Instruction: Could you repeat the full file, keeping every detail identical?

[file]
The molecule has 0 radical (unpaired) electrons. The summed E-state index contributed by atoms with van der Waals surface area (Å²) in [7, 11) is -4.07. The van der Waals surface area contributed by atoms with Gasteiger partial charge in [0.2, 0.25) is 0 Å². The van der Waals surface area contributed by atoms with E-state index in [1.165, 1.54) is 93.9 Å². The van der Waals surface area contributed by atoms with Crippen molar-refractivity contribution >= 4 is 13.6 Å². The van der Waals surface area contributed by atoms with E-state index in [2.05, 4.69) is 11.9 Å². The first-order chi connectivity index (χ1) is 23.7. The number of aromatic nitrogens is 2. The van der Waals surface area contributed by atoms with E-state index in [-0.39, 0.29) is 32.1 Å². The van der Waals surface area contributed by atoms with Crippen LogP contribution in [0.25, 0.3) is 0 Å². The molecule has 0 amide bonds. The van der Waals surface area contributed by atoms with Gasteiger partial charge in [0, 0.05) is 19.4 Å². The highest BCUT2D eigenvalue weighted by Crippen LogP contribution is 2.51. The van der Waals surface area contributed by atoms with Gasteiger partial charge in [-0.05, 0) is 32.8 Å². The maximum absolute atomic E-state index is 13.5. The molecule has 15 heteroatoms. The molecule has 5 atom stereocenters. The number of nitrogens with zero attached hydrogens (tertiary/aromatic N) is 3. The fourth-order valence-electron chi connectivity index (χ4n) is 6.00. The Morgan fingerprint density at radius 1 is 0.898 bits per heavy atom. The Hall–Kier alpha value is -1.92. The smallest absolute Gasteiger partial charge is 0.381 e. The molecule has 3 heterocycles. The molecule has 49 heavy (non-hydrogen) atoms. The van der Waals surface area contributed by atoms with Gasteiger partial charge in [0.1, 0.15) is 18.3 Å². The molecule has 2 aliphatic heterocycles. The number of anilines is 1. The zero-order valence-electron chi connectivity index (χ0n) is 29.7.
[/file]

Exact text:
The molecule has 0 radical (unpaired) electrons. The summed E-state index contributed by atoms with van der Waals surface area (Å²) in [7, 11) is -4.07. The van der Waals surface area contributed by atoms with Gasteiger partial charge in [0.2, 0.25) is 0 Å². The van der Waals surface area contributed by atoms with E-state index in [1.165, 1.54) is 93.9 Å². The van der Waals surface area contributed by atoms with Crippen molar-refractivity contribution >= 4 is 13.6 Å². The van der Waals surface area contributed by atoms with E-state index in [2.05, 4.69) is 11.9 Å². The first-order chi connectivity index (χ1) is 23.7. The number of aromatic nitrogens is 2. The van der Waals surface area contributed by atoms with E-state index in [-0.39, 0.29) is 32.1 Å². The van der Waals surface area contributed by atoms with Crippen LogP contribution in [0.25, 0.3) is 0 Å². The molecule has 0 amide bonds. The van der Waals surface area contributed by atoms with Gasteiger partial charge in [0, 0.05) is 19.4 Å². The highest BCUT2D eigenvalue weighted by Crippen LogP contribution is 2.51. The van der Waals surface area contributed by atoms with Gasteiger partial charge in [-0.05, 0) is 32.8 Å². The maximum absolute atomic E-state index is 13.5. The molecule has 15 heteroatoms. The molecule has 5 atom stereocenters. The number of nitrogens with zero attached hydrogens (tertiary/aromatic N) is 3. The fourth-order valence-electron chi connectivity index (χ4n) is 6.00. The Morgan fingerprint density at radius 1 is 0.898 bits per heavy atom. The Hall–Kier alpha value is -1.92. The smallest absolute Gasteiger partial charge is 0.381 e. The molecule has 3 heterocycles. The molecule has 49 heavy (non-hydrogen) atoms. The van der Waals surface area contributed by atoms with Gasteiger partial charge in [0.1, 0.15) is 18.3 Å². The molecule has 2 aliphatic heterocycles. The number of anilines is 1. The zero-order valence-electron chi connectivity index (χ0n) is 29.7.